Tomte. Image by John Bauer



Tomte

The Swedish word "tomten" is a shorter word for tomtenisse, tomtegubbe etc. In English I think the name is "Brownie".
One thing that can be a bit confusing is that we in Sweden call "Santa Claus" - Jultomte! But the being "tomte" has nothing at ALL to do with Santa Claus...

These days there aren't many tomten left. There is a simple explanation for that - there aren't many farms left! And that is where the tomten lives. He really hates cities and too many humans beings!

He lives at the hayloft in a cozy little corner and looks after the farm, the animals that talk to him in "tomten language".

Tomten does not show himself very often. Sometimes you can catch a glimpse of him in the dark areas of the stable or barn.
He is small, about the size of a six or seven year old boy. Usually the tomten has a long gray or snowy beard and his face is old and wrinkled.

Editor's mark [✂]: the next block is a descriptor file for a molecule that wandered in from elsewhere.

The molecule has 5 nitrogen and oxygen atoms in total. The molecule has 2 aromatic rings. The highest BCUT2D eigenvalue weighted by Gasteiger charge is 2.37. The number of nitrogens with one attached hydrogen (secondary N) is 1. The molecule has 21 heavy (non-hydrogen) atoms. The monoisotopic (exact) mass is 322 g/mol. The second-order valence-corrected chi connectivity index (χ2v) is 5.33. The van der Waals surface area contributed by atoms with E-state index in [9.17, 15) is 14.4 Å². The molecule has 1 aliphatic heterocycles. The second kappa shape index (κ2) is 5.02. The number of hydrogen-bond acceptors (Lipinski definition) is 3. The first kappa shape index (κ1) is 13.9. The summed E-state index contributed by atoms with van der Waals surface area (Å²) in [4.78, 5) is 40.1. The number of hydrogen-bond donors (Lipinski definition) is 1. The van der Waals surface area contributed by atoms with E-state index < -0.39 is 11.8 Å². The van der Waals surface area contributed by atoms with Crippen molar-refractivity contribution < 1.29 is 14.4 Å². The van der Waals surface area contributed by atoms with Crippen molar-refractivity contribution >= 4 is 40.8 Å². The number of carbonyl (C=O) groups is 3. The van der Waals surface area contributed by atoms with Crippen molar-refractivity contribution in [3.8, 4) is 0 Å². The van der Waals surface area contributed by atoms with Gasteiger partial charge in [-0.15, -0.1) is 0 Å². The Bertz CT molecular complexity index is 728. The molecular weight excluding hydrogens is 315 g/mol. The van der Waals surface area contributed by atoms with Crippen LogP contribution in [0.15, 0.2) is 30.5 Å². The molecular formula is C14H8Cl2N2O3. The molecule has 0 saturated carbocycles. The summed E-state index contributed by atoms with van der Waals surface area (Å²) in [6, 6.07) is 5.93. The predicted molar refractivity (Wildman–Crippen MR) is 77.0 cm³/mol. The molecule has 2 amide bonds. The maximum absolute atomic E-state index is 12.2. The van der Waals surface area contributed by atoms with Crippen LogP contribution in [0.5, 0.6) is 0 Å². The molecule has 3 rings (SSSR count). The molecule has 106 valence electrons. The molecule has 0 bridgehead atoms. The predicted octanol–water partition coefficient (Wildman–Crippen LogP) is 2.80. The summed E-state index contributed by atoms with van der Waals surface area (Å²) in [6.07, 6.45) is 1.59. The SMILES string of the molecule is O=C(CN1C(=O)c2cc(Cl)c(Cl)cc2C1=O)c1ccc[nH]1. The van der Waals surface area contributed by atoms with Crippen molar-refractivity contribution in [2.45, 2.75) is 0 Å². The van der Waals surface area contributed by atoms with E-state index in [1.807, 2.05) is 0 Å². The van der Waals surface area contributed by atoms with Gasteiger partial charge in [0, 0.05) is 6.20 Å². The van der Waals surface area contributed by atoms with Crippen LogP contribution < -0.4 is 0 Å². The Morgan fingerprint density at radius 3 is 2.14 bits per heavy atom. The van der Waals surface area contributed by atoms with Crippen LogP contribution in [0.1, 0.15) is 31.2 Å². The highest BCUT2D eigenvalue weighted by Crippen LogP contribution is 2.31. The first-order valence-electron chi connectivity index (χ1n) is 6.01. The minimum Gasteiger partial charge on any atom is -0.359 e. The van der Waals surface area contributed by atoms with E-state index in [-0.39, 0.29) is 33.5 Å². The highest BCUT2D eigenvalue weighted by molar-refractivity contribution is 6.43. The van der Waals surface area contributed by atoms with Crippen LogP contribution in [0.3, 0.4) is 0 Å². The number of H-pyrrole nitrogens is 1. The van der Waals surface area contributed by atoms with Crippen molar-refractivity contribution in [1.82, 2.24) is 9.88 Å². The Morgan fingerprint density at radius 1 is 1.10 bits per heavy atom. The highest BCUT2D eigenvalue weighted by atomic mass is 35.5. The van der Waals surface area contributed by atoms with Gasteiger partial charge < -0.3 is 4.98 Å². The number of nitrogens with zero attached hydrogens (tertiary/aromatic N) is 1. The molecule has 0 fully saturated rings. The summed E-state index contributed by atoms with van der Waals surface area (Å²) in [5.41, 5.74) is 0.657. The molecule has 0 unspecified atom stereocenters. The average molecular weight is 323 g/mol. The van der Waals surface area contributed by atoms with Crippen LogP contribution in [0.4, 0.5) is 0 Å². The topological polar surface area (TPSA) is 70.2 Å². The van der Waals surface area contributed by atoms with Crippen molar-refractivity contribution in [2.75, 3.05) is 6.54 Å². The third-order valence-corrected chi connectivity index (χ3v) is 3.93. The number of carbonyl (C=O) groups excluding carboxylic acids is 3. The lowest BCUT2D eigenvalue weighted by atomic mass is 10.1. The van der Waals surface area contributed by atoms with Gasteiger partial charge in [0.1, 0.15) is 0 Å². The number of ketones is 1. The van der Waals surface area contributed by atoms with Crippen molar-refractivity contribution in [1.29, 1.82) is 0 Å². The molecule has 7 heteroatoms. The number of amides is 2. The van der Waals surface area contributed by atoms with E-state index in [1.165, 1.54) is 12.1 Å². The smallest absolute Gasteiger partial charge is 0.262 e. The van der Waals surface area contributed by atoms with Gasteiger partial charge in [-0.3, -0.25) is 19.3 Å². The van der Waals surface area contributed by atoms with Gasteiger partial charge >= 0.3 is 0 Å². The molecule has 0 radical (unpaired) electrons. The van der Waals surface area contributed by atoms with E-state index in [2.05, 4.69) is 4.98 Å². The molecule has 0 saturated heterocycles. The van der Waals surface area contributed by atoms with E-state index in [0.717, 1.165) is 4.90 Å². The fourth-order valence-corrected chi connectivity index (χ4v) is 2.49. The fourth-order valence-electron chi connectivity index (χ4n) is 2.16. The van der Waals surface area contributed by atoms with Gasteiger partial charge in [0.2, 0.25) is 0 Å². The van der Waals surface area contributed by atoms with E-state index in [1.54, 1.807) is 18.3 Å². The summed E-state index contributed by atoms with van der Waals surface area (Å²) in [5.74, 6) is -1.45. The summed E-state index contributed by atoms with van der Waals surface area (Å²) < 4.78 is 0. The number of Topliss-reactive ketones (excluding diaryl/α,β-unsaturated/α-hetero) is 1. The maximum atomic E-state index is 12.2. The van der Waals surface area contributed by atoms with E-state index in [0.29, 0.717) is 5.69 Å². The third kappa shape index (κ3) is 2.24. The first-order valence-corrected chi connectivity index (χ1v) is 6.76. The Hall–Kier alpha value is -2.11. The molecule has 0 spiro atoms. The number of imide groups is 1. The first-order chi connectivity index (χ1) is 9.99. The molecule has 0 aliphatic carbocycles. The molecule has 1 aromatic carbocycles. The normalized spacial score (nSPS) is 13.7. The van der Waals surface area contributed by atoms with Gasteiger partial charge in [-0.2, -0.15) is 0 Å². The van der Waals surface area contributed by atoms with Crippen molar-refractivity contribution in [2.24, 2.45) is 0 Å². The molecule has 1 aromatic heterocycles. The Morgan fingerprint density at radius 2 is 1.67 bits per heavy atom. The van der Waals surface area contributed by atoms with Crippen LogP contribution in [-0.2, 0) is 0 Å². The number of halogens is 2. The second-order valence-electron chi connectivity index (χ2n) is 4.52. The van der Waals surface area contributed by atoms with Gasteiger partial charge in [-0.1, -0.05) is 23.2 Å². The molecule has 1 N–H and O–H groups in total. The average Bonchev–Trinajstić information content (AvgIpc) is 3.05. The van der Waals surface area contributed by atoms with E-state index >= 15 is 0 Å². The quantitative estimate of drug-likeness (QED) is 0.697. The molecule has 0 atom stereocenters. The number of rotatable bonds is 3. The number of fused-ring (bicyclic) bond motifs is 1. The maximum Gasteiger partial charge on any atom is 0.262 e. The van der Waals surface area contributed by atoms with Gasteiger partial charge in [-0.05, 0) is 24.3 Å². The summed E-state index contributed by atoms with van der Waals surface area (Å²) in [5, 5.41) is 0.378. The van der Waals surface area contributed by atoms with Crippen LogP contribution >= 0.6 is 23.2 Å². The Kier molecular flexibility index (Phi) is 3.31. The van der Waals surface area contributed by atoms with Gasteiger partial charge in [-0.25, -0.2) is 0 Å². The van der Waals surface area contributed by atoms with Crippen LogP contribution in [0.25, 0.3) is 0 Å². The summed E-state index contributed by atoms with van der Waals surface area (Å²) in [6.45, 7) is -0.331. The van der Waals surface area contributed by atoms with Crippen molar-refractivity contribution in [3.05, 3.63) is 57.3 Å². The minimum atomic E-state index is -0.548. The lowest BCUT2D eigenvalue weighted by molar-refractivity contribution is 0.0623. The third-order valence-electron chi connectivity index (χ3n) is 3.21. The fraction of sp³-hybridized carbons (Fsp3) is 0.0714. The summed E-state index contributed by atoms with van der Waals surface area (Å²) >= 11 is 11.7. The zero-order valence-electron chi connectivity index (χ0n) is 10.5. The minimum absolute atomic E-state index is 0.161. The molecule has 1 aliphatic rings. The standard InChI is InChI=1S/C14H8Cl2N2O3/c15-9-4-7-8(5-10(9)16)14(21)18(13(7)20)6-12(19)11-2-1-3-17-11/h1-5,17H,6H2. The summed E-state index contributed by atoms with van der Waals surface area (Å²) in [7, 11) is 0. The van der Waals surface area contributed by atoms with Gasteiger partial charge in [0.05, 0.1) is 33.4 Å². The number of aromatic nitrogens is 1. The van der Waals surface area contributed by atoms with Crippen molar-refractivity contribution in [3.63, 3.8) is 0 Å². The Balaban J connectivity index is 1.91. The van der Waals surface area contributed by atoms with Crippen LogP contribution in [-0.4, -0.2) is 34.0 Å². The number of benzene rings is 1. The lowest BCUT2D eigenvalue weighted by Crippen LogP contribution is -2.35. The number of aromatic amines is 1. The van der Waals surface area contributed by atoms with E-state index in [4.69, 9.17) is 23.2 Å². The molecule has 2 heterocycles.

Most of the time he is wearing gray clothes made of frieze and on his head he has a pointed cap. Usually red. The red cap on a tomten existed in Swedish folktales hundreds of years before "jultomten" (Santa Claus) came into the Swedish tradition.

You have to be nice to your farm-tomte! Then he will help you bake, carry your chopped wood, groom the horses, clean out the stable and spread the manure on the fields.
And at Christmas you reward your helper by giving him a big plate of porridge with butter.

But sometimes you can be TOO nice to the farmtomten! For example, if you give him nice new clothes for Christmas he might think that he is SO good-looking that he doesn't want to get dirty at all!

A tomten has no humor, so you better be careful. Never ever make fun of him because he is small and not very strong. Then the luck of your farm is gone and the tomten has moved to your neighbor's farm!


And now a true story...
My Grandmother that was born 1894, in the north of Sweden, has told me that she saw the tomten at their small farm when she was a child. Several times when my grandmother and her sisters came into the stable the horses' manes were braided and taken cared of. She then knew that the Tomten took good care of the horses.
Wonderful isn't it? :-)


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Image by John Bauer .
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